Windows 7 upgrade issues

After having spent several months extensively testing Windows 7, I have found that there are significant bugs in the upgrade process. Some of these are Microsoft's fault, some of these are simply that the upgrade does not always set the proper drivers for hardware and peripherals.

First, you will generally have good success doing a clean install of Windows 7. This allows Windows 7 to find and install any known drivers as well as to avoid conflicts with currently existing software and peripherals. The Windows 7 compatibility test is not either borrow or sufficient in many cases when performing an upgrade. For example, Windows media player in Windows 7 does not always set the correct video or audio codecs. In such cases programs like Camtasia Studio 6 may not work properly. The same applies to other applications.

Second, Windows 7 upgrade may accept some of your current drivers. However, the Windows Vista drivers are not necessarily Windows 7 compatible or compliant. This holds true for USB drivers (USB host controller), soundcard drivers, video drivers, and some hardware peripheral drivers. This is why a clean install works better overall.

Third, one of the problems that has already been reported on this forum is likely at the root of upgrading Windows Vista (32 bit or 64-bit) to Windows 7. That is, the DNS search functions dialogs closing spontaneously seems to be linked to upgrading from Windows Vista to Windows 7.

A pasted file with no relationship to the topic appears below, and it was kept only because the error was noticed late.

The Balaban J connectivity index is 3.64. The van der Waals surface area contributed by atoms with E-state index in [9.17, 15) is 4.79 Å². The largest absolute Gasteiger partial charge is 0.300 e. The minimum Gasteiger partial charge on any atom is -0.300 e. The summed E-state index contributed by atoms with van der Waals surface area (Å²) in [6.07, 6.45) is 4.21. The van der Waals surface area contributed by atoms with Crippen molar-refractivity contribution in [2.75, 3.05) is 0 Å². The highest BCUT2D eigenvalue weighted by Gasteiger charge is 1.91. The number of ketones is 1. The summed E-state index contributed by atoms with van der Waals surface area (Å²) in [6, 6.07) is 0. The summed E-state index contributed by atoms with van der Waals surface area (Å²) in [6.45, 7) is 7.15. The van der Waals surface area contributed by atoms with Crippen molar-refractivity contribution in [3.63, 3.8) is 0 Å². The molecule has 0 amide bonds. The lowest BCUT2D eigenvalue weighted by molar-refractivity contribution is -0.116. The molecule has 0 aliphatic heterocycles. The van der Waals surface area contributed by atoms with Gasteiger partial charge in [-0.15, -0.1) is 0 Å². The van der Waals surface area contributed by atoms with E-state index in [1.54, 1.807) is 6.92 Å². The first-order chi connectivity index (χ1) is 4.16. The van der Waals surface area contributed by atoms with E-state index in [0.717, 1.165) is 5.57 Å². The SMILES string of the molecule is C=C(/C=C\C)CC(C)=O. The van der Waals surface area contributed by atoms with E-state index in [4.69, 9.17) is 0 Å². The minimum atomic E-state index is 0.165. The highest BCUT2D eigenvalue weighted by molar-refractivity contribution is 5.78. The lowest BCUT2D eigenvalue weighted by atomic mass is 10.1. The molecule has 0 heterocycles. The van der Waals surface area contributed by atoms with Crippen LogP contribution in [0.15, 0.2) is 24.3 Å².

Fourth, not all Windows Vista drivers (32-bit or 64-bit, but primarily 64-bit) are not necessarily compatible with Windows 7. Once you have performed an upgrade you should go to the manufacturers support site, download, and install their current Windows 7 drivers. In some cases, such as Creative Labs audio drivers may state the obvious. That is, that their Windows 7 drivers appear to be the same as the drivers already installed (Windows Vista). However, they are not. The current drivers are more recent and designed specifically to deal with complex issues regarding sound cards and 32-bit/64-bit drivers. So, what looks like it is the same, is not the same. The same applies to ATI and NVIDIA drivers, whether for motherboards or graphics cards. If you are upgrading from Windows Vista to Windows 7, you should always download and install the latest drivers posted on the manufacturers website. They are correct even if they look the same as the ones you currently have installed. Do it anyway. Some manufacturers still have problems with their Windows 7 drivers. ASUS for example is a slow on the uptake for both their motherboard and soundcard drivers. Some of their drivers are still not Windows 7 compatible, although most of them have problems with the 64-bit versions not the 32-bit versions. Make sure that you have the current motherboard BIOS and chipset drivers. Particularly the Chipset updates may be necessary for proper soundcard operation, and specifically relative to USB.

Fifth, you should uninstall printer drivers, any USB devices or Bluetooth device drivers before performing an upgrade.